What’s new with East Penn ele­men­tary re­port cards

The Morning Call - - LOCAL NEWS - By Margie Peter­son

East Penn ele­men­tary school stu­dents will re­ceive their first newly for­mat­ted re­port card in Novem­ber as the seven ele­men­tary schools move to a trimester sys­tem where re­port cards are is­sued three times a year in­stead of four.

Plus, the pupils will be given printed re­port cards, rather than the pre­vi­ous prac­tice of do­ing re­port cards solely on­line.

Those were a few of the more vis­i­ble changes to the ele­men­tary re­port card sys­tem, but there are oth­ers that re­vise how stu­dents are graded, ac­cord­ing to Michele James, su­per­vi­sor of ele­men­tary cur­ricu­lum and in­struc­tion. James and other ad­min­is­tra­tors ex­plained the new for­mat to the East Penn School Board at Mon­day’s meet­ing.

James said the new re­port cards are “stan­dards based” and sim­plify the re­port­ing cat­e­gories so they are eas­ier to un­der­stand and “fo­cus on learn­ing over grades.” Each re­port card will in­clude an in­sert to ex­plain how the grad­ing sys­tem works.

In­for­ma­tion ses­sions are planned this fall for par­ents in­ter­ested in learn­ing more about the re­port cards. They will be 6-7 p.m. Sept. 26 at Lin­coln Ele­men­tary, 6-7 p.m. Oct. 1 at Wil­low Lane Ele­men­tary and 6-7 p.m. Nov. 18 at Shoe­maker Ele­men­tary.

When the change to a trimester sys­tem was pro­posed in Fe­bru­ary, James told the board that it would give the youngest chil­dren time to get more in­struc­tion be­fore their first re­port card.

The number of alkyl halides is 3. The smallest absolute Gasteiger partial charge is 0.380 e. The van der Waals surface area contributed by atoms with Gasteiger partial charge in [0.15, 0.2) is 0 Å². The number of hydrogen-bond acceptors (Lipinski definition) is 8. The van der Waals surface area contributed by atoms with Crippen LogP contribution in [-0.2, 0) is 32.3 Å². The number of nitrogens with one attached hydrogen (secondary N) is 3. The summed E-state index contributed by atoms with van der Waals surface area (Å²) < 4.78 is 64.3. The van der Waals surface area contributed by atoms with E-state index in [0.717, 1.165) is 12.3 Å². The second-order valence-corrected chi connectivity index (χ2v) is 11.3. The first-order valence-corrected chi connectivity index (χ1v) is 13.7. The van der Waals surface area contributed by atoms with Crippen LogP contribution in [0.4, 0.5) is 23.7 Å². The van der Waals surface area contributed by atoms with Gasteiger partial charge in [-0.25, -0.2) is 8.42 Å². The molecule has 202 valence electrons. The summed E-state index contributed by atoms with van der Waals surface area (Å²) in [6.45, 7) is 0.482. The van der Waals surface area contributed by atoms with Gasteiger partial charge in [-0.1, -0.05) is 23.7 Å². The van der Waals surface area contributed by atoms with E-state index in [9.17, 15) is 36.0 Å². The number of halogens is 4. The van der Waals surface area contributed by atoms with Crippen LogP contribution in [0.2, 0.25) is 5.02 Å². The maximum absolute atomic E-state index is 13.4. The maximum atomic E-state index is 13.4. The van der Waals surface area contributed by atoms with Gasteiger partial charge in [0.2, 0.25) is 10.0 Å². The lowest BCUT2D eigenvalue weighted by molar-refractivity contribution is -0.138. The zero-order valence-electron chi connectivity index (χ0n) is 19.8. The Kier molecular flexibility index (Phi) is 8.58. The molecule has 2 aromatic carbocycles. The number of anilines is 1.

On Mon­day, James em­pha­sized that with email and other tech­nol­ogy, teach­ers can com­mu­ni­cate with par­ents and stu­dents and of­fer feed­back “al­most in­stan­ta­neously.” So teach­ers can of­fer com­ments and let par­ents know if their child is strug­gling be­fore the first re­port card in Novem­ber.

School board mem­bers pep­pered James with ques­tions about how the cards will work, with Di­rec­tor Paul Cham­pagne want­ing to make sure there will be enough time dur­ing fall par­ent-teacher con­fer­ences for par­ent to ask ques­tions about the for­mat.

School board Pres­i­dent Ken Bacher said the new card places more im­por­tance on teacher com­ments.

“I think the new re­port card is vastly sim­pler than the old re­port card,” he said.

On Mon­day, the board also heard an anal­y­sis of the first year of full-day kinder­garten. Erin Mur­phy, su­per­vi­sor of K-12 cur­ricu­lum and in­struc­tion in the hu­man­i­ties, said over the course of the year, they saw sig­nif­i­cant growth in stu­dents’ math and lan­guage arts skills.

In ad­di­tion, more par­ents and teach­ers felt the lit­tlest stu­dents were well pre­pared for first grade.

“So there’s a lot to cel­e­brate here,” she said.

Be­fore the change from half-day kinder­garten, some par­ents and board mem­bers wor­ried that mov­ing to full­day kinder­garten would push aca­demics too hard and leave chil­dren with lit­tle time for play.

But on Mon­day, Mary Anne Stella, a kinder­garten teacher, said one of the high­lights of the year for pupils was “pur­pose­ful play.”

“Play is non­nego­tiable or dis­pos­able,” Stella said. “And I know that in our class­rooms, that’s ex­actly what hap­pened. We kept it as a faith­ful part of our day.”

Margie Peter­son is a free­lance writer for The Morn­ing Call.

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